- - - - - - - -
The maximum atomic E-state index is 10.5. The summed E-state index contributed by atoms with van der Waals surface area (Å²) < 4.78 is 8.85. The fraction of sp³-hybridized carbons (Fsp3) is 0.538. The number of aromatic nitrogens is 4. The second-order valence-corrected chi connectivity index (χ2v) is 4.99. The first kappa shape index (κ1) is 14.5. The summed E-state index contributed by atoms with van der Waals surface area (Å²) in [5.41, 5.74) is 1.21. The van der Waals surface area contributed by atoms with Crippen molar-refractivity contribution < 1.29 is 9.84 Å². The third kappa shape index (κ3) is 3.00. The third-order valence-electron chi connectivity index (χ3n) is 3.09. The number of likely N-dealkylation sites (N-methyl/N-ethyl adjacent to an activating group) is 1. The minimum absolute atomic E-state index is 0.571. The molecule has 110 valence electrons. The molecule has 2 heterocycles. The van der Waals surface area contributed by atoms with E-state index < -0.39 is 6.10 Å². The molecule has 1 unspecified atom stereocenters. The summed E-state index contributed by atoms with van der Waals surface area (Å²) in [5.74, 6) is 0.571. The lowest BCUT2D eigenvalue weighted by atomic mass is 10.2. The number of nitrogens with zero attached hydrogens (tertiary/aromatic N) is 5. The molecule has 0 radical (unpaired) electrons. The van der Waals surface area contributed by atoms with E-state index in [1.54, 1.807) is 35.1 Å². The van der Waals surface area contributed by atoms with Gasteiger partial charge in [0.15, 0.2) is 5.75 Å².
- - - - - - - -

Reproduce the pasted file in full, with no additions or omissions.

The maximum atomic E-state index is 10.5. The summed E-state index contributed by atoms with van der Waals surface area (Å²) < 4.78 is 8.85. The fraction of sp³-hybridized carbons (Fsp3) is 0.538. The number of aromatic nitrogens is 4. The second-order valence-corrected chi connectivity index (χ2v) is 4.99. The first kappa shape index (κ1) is 14.5. The summed E-state index contributed by atoms with van der Waals surface area (Å²) in [5.41, 5.74) is 1.21. The van der Waals surface area contributed by atoms with Crippen molar-refractivity contribution < 1.29 is 9.84 Å². The third kappa shape index (κ3) is 3.00. The third-order valence-electron chi connectivity index (χ3n) is 3.09. The number of likely N-dealkylation sites (N-methyl/N-ethyl adjacent to an activating group) is 1. The minimum absolute atomic E-state index is 0.571. The molecule has 110 valence electrons. The molecule has 2 heterocycles. The van der Waals surface area contributed by atoms with E-state index < -0.39 is 6.10 Å². The molecule has 1 unspecified atom stereocenters. The summed E-state index contributed by atoms with van der Waals surface area (Å²) in [5.74, 6) is 0.571. The lowest BCUT2D eigenvalue weighted by atomic mass is 10.2. The number of nitrogens with zero attached hydrogens (tertiary/aromatic N) is 5. The molecule has 0 radical (unpaired) electrons. The van der Waals surface area contributed by atoms with E-state index in [1.54, 1.807) is 35.1 Å². The van der Waals surface area contributed by atoms with Gasteiger partial charge in [0.15, 0.2) is 5.75 Å².